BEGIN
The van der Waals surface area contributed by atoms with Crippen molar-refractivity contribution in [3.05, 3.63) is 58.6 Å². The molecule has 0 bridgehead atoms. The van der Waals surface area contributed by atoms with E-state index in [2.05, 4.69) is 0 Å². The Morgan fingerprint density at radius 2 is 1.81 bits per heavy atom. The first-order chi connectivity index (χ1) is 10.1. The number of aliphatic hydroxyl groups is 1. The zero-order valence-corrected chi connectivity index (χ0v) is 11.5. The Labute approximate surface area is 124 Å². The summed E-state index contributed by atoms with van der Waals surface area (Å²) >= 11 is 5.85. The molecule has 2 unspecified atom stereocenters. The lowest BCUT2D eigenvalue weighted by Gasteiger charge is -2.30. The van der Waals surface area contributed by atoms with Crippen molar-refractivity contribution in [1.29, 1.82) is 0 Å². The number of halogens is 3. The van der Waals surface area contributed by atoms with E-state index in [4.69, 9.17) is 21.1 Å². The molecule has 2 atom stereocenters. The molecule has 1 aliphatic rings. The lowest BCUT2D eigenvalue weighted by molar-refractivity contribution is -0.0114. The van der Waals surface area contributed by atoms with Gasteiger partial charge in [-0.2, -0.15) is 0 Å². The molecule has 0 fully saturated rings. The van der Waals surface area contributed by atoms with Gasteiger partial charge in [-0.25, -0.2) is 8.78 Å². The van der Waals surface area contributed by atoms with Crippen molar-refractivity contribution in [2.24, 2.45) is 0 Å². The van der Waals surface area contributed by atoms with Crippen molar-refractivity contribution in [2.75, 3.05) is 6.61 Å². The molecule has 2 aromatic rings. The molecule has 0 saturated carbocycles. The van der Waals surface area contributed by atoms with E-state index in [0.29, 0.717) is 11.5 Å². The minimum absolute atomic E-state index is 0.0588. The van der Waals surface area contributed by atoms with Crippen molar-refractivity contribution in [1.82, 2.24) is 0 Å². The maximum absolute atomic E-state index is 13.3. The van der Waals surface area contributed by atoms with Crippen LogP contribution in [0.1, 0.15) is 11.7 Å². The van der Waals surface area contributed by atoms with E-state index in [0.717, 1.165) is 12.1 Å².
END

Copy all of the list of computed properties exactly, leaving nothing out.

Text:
The van der Waals surface area contributed by atoms with Crippen molar-refractivity contribution in [3.05, 3.63) is 58.6 Å². The molecule has 0 bridgehead atoms. The van der Waals surface area contributed by atoms with E-state index in [2.05, 4.69) is 0 Å². The Morgan fingerprint density at radius 2 is 1.81 bits per heavy atom. The first-order chi connectivity index (χ1) is 10.1. The number of aliphatic hydroxyl groups is 1. The zero-order valence-corrected chi connectivity index (χ0v) is 11.5. The Labute approximate surface area is 124 Å². The summed E-state index contributed by atoms with van der Waals surface area (Å²) >= 11 is 5.85. The molecule has 2 unspecified atom stereocenters. The lowest BCUT2D eigenvalue weighted by Gasteiger charge is -2.30. The van der Waals surface area contributed by atoms with Crippen molar-refractivity contribution in [1.29, 1.82) is 0 Å². The number of halogens is 3. The van der Waals surface area contributed by atoms with E-state index in [4.69, 9.17) is 21.1 Å². The molecule has 2 atom stereocenters. The molecule has 1 aliphatic rings. The lowest BCUT2D eigenvalue weighted by molar-refractivity contribution is -0.0114. The van der Waals surface area contributed by atoms with Gasteiger partial charge in [-0.2, -0.15) is 0 Å². The molecule has 0 fully saturated rings. The van der Waals surface area contributed by atoms with Gasteiger partial charge in [-0.25, -0.2) is 8.78 Å². The van der Waals surface area contributed by atoms with Crippen molar-refractivity contribution in [2.24, 2.45) is 0 Å². The van der Waals surface area contributed by atoms with Crippen molar-refractivity contribution in [2.75, 3.05) is 6.61 Å². The molecule has 2 aromatic rings. The molecule has 0 saturated carbocycles. The van der Waals surface area contributed by atoms with E-state index in [0.29, 0.717) is 11.5 Å². The minimum absolute atomic E-state index is 0.0588. The van der Waals surface area contributed by atoms with Crippen molar-refractivity contribution in [1.82, 2.24) is 0 Å². The maximum absolute atomic E-state index is 13.3. The van der Waals surface area contributed by atoms with Crippen LogP contribution in [0.1, 0.15) is 11.7 Å². The van der Waals surface area contributed by atoms with E-state index in [0.717, 1.165) is 12.1 Å².